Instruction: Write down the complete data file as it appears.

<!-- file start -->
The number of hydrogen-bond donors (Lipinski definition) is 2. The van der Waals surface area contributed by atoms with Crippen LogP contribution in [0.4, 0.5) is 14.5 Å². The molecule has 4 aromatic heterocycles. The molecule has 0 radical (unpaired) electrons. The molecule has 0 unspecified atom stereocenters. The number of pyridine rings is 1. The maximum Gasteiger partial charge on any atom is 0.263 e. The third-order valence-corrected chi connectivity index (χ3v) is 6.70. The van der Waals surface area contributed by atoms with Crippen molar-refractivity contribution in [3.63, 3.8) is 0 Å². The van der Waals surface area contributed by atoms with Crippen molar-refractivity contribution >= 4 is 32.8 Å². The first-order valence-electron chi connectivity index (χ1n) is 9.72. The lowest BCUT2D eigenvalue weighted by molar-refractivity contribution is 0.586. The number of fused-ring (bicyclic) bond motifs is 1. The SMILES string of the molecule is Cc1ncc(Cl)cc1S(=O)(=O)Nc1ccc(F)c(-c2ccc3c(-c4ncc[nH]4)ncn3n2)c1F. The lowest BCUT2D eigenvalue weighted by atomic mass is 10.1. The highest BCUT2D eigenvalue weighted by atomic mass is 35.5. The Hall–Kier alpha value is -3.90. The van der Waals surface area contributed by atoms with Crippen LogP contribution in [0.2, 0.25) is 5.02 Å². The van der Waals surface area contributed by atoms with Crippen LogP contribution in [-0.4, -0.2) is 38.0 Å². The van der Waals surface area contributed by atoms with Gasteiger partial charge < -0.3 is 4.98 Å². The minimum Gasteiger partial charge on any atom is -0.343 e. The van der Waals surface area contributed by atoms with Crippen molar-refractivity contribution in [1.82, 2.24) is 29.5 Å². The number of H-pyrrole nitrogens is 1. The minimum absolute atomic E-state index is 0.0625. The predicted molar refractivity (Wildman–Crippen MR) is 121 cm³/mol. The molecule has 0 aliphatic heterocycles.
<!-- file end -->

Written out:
The number of hydrogen-bond donors (Lipinski definition) is 2. The van der Waals surface area contributed by atoms with Crippen LogP contribution in [0.4, 0.5) is 14.5 Å². The molecule has 4 aromatic heterocycles. The molecule has 0 radical (unpaired) electrons. The molecule has 0 unspecified atom stereocenters. The number of pyridine rings is 1. The maximum Gasteiger partial charge on any atom is 0.263 e. The third-order valence-corrected chi connectivity index (χ3v) is 6.70. The van der Waals surface area contributed by atoms with Crippen molar-refractivity contribution in [3.63, 3.8) is 0 Å². The van der Waals surface area contributed by atoms with Crippen molar-refractivity contribution >= 4 is 32.8 Å². The first-order valence-electron chi connectivity index (χ1n) is 9.72. The lowest BCUT2D eigenvalue weighted by molar-refractivity contribution is 0.586. The number of fused-ring (bicyclic) bond motifs is 1. The SMILES string of the molecule is Cc1ncc(Cl)cc1S(=O)(=O)Nc1ccc(F)c(-c2ccc3c(-c4ncc[nH]4)ncn3n2)c1F. The lowest BCUT2D eigenvalue weighted by atomic mass is 10.1. The highest BCUT2D eigenvalue weighted by atomic mass is 35.5. The Hall–Kier alpha value is -3.90. The van der Waals surface area contributed by atoms with Crippen LogP contribution in [0.2, 0.25) is 5.02 Å². The van der Waals surface area contributed by atoms with Crippen LogP contribution in [-0.4, -0.2) is 38.0 Å². The van der Waals surface area contributed by atoms with Gasteiger partial charge < -0.3 is 4.98 Å². The minimum Gasteiger partial charge on any atom is -0.343 e. The van der Waals surface area contributed by atoms with Crippen molar-refractivity contribution in [1.82, 2.24) is 29.5 Å². The number of H-pyrrole nitrogens is 1. The minimum absolute atomic E-state index is 0.0625. The predicted molar refractivity (Wildman–Crippen MR) is 121 cm³/mol. The molecule has 0 aliphatic heterocycles.